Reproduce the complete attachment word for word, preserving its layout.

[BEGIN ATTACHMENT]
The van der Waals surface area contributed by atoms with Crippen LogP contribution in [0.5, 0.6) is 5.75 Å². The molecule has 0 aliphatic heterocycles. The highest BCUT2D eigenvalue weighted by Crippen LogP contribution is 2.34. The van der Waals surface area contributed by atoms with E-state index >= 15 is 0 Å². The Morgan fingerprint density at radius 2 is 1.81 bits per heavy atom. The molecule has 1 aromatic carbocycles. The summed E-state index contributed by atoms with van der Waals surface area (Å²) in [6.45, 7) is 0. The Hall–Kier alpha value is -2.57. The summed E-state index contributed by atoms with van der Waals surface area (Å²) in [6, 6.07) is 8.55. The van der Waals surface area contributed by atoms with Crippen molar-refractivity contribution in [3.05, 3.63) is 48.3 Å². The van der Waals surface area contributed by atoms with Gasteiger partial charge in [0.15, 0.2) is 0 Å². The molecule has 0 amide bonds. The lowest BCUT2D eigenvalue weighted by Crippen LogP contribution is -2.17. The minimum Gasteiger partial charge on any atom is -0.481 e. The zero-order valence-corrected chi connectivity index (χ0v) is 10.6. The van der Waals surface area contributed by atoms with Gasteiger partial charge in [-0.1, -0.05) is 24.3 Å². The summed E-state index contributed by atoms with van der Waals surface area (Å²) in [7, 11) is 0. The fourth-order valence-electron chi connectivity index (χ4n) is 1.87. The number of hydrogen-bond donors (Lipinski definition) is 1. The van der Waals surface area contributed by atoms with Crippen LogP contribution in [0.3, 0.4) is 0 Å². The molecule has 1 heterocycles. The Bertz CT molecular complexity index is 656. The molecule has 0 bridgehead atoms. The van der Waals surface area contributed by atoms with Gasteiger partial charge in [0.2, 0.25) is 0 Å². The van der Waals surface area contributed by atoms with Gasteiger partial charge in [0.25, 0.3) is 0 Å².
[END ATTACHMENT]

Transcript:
The van der Waals surface area contributed by atoms with Crippen LogP contribution in [0.5, 0.6) is 5.75 Å². The molecule has 0 aliphatic heterocycles. The highest BCUT2D eigenvalue weighted by Crippen LogP contribution is 2.34. The van der Waals surface area contributed by atoms with E-state index >= 15 is 0 Å². The Morgan fingerprint density at radius 2 is 1.81 bits per heavy atom. The molecule has 1 aromatic carbocycles. The summed E-state index contributed by atoms with van der Waals surface area (Å²) in [6.45, 7) is 0. The Hall–Kier alpha value is -2.57. The summed E-state index contributed by atoms with van der Waals surface area (Å²) in [6, 6.07) is 8.55. The van der Waals surface area contributed by atoms with Crippen molar-refractivity contribution in [3.05, 3.63) is 48.3 Å². The van der Waals surface area contributed by atoms with Gasteiger partial charge in [0.15, 0.2) is 0 Å². The molecule has 0 amide bonds. The lowest BCUT2D eigenvalue weighted by Crippen LogP contribution is -2.17. The minimum Gasteiger partial charge on any atom is -0.481 e. The zero-order valence-corrected chi connectivity index (χ0v) is 10.6. The van der Waals surface area contributed by atoms with Gasteiger partial charge in [-0.1, -0.05) is 24.3 Å². The summed E-state index contributed by atoms with van der Waals surface area (Å²) in [7, 11) is 0. The fourth-order valence-electron chi connectivity index (χ4n) is 1.87. The number of hydrogen-bond donors (Lipinski definition) is 1. The van der Waals surface area contributed by atoms with Crippen LogP contribution in [0.3, 0.4) is 0 Å². The molecule has 1 heterocycles. The Bertz CT molecular complexity index is 656. The molecule has 0 bridgehead atoms. The van der Waals surface area contributed by atoms with Gasteiger partial charge in [0.2, 0.25) is 0 Å². The van der Waals surface area contributed by atoms with Gasteiger partial charge in [0.25, 0.3) is 0 Å².